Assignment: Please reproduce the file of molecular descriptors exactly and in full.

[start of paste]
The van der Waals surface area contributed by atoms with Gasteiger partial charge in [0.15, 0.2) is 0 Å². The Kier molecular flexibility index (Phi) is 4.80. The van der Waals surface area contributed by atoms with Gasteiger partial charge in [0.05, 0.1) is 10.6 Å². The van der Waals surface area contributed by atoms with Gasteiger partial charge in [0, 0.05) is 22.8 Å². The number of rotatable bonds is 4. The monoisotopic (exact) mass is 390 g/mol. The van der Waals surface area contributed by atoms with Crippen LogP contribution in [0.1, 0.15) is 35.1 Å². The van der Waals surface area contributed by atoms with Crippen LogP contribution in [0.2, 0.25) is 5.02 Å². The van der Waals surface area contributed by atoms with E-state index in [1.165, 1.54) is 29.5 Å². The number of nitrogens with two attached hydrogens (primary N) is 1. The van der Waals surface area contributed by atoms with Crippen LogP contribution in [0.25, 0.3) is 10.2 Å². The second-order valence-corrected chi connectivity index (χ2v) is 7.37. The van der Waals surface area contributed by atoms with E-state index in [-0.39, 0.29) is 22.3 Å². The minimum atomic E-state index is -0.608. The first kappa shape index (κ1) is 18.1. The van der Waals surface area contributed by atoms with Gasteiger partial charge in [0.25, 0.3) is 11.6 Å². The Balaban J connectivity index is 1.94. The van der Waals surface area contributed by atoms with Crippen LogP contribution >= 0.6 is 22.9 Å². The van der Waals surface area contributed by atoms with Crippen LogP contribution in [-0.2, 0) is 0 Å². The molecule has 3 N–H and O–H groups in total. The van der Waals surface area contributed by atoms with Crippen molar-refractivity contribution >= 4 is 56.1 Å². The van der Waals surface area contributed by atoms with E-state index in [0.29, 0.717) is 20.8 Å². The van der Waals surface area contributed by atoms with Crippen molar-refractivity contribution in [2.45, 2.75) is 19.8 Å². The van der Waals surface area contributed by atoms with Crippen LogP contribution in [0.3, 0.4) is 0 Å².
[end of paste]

The van der Waals surface area contributed by atoms with Gasteiger partial charge in [0.15, 0.2) is 0 Å². The Kier molecular flexibility index (Phi) is 4.80. The van der Waals surface area contributed by atoms with Gasteiger partial charge in [0.05, 0.1) is 10.6 Å². The van der Waals surface area contributed by atoms with Gasteiger partial charge in [0, 0.05) is 22.8 Å². The number of rotatable bonds is 4. The monoisotopic (exact) mass is 390 g/mol. The van der Waals surface area contributed by atoms with Crippen LogP contribution in [0.1, 0.15) is 35.1 Å². The van der Waals surface area contributed by atoms with Crippen LogP contribution in [0.2, 0.25) is 5.02 Å². The van der Waals surface area contributed by atoms with E-state index in [1.165, 1.54) is 29.5 Å². The number of nitrogens with two attached hydrogens (primary N) is 1. The van der Waals surface area contributed by atoms with Crippen LogP contribution in [0.25, 0.3) is 10.2 Å². The second-order valence-corrected chi connectivity index (χ2v) is 7.37. The van der Waals surface area contributed by atoms with E-state index in [-0.39, 0.29) is 22.3 Å². The minimum atomic E-state index is -0.608. The first kappa shape index (κ1) is 18.1. The van der Waals surface area contributed by atoms with Gasteiger partial charge in [0.25, 0.3) is 11.6 Å². The Balaban J connectivity index is 1.94. The van der Waals surface area contributed by atoms with Crippen LogP contribution >= 0.6 is 22.9 Å². The van der Waals surface area contributed by atoms with Crippen LogP contribution in [-0.2, 0) is 0 Å². The molecule has 3 N–H and O–H groups in total. The van der Waals surface area contributed by atoms with Crippen molar-refractivity contribution >= 4 is 56.1 Å². The van der Waals surface area contributed by atoms with E-state index in [0.29, 0.717) is 20.8 Å². The van der Waals surface area contributed by atoms with Crippen molar-refractivity contribution in [2.45, 2.75) is 19.8 Å². The van der Waals surface area contributed by atoms with Crippen LogP contribution in [0.3, 0.4) is 0 Å².